Capital markets achieve 100% settlements of trade

The Chronicle

Senior Business Reporter
THE Securities and Exchange Commission of Zimbabwe (SecZim) says tight monitoring of capital markets has ensured regulatory compliance in the sector, which has achieved 100 percent settlements of trades in 2021.

No investor assets were lost during the year, the regulatory authority said, adding that the sector is keen to play a significant role in the attainment of an upper-middle income society by 2030.

SecZim acting chief executive officer, Mr Gerald Dzangare, said in 2021, capital markets witnessed timely reporting and disclosures in line with international financial reporting standards (IFRS) and this improved investor confidence in a significant way.

Securities and Exchange Commission of Zimbabwe

“Timely transparency through financial reporting was achieved through enforcement of securities exchanges’ rules and supervision, which ensured timely cautionary statements to protect market integrity, which is critical for investor protection,” he said in his  statement accompanying the commission’s 2021 report.

“In 2021 there was marked improvement in transparency through timely disclosures of information, which has an impact on pricing and trading in securities listed on exchanges.

“Issuers of securities and securities exchanges met required minimum disclosure requirements.”

Traders- Image taken from Shutterstock

During the period under review, SecZim said it strengthened its in- depth assessment of systemically important institutions by identifying potential risks and threats to capital and financial systems that could adversely affect the risk profile of individual securities market intermediaries.

“Through supervision SecZim ensured that SMIs have a sound risk culture, effective risk governance frameworks as well as proper and adequate Adjusted Liquid Capital (ALC),” said the regulator.

“In 2021 the market achieved 100 percent settlement of trades and no investor assets were lost during the period.”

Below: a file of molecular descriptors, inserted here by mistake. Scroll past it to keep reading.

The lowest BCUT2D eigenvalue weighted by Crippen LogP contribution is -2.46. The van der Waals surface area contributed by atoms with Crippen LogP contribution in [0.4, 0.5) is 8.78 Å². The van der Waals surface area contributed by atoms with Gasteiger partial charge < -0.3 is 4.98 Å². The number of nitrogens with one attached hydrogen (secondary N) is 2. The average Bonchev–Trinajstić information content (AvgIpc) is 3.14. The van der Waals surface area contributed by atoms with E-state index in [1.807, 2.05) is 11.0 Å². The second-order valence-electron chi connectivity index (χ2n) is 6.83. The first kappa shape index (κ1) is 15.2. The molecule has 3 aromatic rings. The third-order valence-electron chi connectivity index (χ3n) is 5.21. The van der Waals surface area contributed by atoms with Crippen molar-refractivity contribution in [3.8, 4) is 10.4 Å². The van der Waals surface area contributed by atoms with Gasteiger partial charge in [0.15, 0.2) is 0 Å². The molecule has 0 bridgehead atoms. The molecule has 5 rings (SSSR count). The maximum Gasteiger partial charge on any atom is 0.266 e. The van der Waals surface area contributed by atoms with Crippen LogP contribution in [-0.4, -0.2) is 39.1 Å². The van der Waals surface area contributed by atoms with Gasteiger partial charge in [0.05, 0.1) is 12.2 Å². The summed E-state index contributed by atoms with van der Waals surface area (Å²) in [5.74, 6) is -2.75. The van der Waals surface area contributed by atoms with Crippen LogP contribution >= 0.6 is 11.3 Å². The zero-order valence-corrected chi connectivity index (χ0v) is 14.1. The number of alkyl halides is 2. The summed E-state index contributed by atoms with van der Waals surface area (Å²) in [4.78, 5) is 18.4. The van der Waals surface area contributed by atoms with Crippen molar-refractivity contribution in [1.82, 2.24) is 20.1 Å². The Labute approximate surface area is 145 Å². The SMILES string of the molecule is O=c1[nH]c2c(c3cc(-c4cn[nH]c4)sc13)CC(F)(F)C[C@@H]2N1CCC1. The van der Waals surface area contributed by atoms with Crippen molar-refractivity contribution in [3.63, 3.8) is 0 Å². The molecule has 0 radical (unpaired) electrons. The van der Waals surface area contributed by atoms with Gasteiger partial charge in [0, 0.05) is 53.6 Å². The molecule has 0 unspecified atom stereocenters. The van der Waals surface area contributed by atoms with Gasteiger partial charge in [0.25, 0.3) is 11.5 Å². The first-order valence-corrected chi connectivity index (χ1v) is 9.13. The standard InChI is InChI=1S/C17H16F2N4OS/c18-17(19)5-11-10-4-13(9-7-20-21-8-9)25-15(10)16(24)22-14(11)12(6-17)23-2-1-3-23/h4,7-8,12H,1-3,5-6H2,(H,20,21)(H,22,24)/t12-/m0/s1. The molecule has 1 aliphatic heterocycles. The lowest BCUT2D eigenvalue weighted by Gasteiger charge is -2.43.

SecZim daily monitored the capital markets with focus on trading by those with privilege to companies’ operations and financial information.

“SecZim applied various surveillance tools including but not limited to analysis of traders and investors trading patterns, subjecting unusual trades to further scrutiny with some leading to partial or full-scale investigation,” it said.

To that end, a total of 48 key surveillance reports were produced on a post-trading basis and no market abuse cases were noted.

Mr Dzangare said only one case on alleged illegal foreign currency dealing was brought through a whistle-blower towards the end of 2021 and was concluded this year.

“In 2021 SecZim contributed to national priorities that are in the National Development Strategy 1, the building block to Vision 2030,” Mr Dzangare added.

Despite the effects of Covid-19, Zimbabwe’s capital markets were not interrupted much as they were already ahead of the curve as  over the years they have become largely automated.


Trading and working remotely was already embedded in the infrastructure of automated trading and settlement systems that had been put in place in Zimbabwe’s capital markets over the years, said Mr Dzangare.

“SecZim continued to adapt new ways of remote working and regulation and so was able to deliver its statutory objectives in the face of upheavals brought by exogenous factors from the external operating environment coupled with SECZim’ s internal capacity constraints,” he said.

Article Source: The Chronicle

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